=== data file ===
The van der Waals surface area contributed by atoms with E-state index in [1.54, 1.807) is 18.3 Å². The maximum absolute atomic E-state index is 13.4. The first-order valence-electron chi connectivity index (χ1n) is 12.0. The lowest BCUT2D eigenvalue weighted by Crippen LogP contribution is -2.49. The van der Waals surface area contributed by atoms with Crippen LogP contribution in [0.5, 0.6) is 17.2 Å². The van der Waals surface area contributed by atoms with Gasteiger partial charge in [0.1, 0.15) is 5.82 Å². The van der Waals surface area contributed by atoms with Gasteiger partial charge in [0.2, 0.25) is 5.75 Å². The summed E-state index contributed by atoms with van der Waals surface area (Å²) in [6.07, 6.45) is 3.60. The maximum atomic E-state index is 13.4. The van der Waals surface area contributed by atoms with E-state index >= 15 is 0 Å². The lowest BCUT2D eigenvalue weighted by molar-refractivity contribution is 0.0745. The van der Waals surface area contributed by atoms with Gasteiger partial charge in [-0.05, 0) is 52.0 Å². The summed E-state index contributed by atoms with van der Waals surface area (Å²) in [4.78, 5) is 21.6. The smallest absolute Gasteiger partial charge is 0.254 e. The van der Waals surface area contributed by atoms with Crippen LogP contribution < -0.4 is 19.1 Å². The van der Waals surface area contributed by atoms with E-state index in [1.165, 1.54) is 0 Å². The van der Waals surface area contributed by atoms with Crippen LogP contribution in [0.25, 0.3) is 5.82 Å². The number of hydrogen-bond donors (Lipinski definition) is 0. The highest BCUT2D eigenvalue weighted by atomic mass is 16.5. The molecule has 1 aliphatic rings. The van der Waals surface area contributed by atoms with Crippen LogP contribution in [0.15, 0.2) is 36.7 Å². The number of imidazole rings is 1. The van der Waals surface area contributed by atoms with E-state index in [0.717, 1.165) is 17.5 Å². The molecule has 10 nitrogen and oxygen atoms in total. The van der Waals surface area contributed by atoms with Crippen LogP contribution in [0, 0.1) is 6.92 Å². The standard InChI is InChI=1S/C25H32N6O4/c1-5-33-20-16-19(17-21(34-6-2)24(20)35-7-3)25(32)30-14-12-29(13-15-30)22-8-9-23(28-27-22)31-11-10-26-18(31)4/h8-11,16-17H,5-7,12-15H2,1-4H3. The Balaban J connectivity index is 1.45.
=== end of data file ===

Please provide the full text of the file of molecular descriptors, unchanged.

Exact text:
The van der Waals surface area contributed by atoms with E-state index in [1.54, 1.807) is 18.3 Å². The maximum absolute atomic E-state index is 13.4. The first-order valence-electron chi connectivity index (χ1n) is 12.0. The lowest BCUT2D eigenvalue weighted by Crippen LogP contribution is -2.49. The van der Waals surface area contributed by atoms with Crippen LogP contribution in [0.5, 0.6) is 17.2 Å². The van der Waals surface area contributed by atoms with Gasteiger partial charge in [0.1, 0.15) is 5.82 Å². The van der Waals surface area contributed by atoms with Gasteiger partial charge in [0.2, 0.25) is 5.75 Å². The summed E-state index contributed by atoms with van der Waals surface area (Å²) in [6.07, 6.45) is 3.60. The maximum atomic E-state index is 13.4. The van der Waals surface area contributed by atoms with E-state index >= 15 is 0 Å². The lowest BCUT2D eigenvalue weighted by molar-refractivity contribution is 0.0745. The van der Waals surface area contributed by atoms with Gasteiger partial charge in [-0.05, 0) is 52.0 Å². The summed E-state index contributed by atoms with van der Waals surface area (Å²) in [4.78, 5) is 21.6. The smallest absolute Gasteiger partial charge is 0.254 e. The van der Waals surface area contributed by atoms with Crippen LogP contribution < -0.4 is 19.1 Å². The van der Waals surface area contributed by atoms with E-state index in [1.165, 1.54) is 0 Å². The van der Waals surface area contributed by atoms with Crippen LogP contribution in [0.25, 0.3) is 5.82 Å². The number of hydrogen-bond donors (Lipinski definition) is 0. The highest BCUT2D eigenvalue weighted by atomic mass is 16.5. The molecule has 1 aliphatic rings. The van der Waals surface area contributed by atoms with Crippen LogP contribution in [0.15, 0.2) is 36.7 Å². The number of imidazole rings is 1. The van der Waals surface area contributed by atoms with E-state index in [0.717, 1.165) is 17.5 Å². The molecule has 10 nitrogen and oxygen atoms in total. The van der Waals surface area contributed by atoms with Crippen LogP contribution in [0, 0.1) is 6.92 Å². The standard InChI is InChI=1S/C25H32N6O4/c1-5-33-20-16-19(17-21(34-6-2)24(20)35-7-3)25(32)30-14-12-29(13-15-30)22-8-9-23(28-27-22)31-11-10-26-18(31)4/h8-11,16-17H,5-7,12-15H2,1-4H3. The Balaban J connectivity index is 1.45.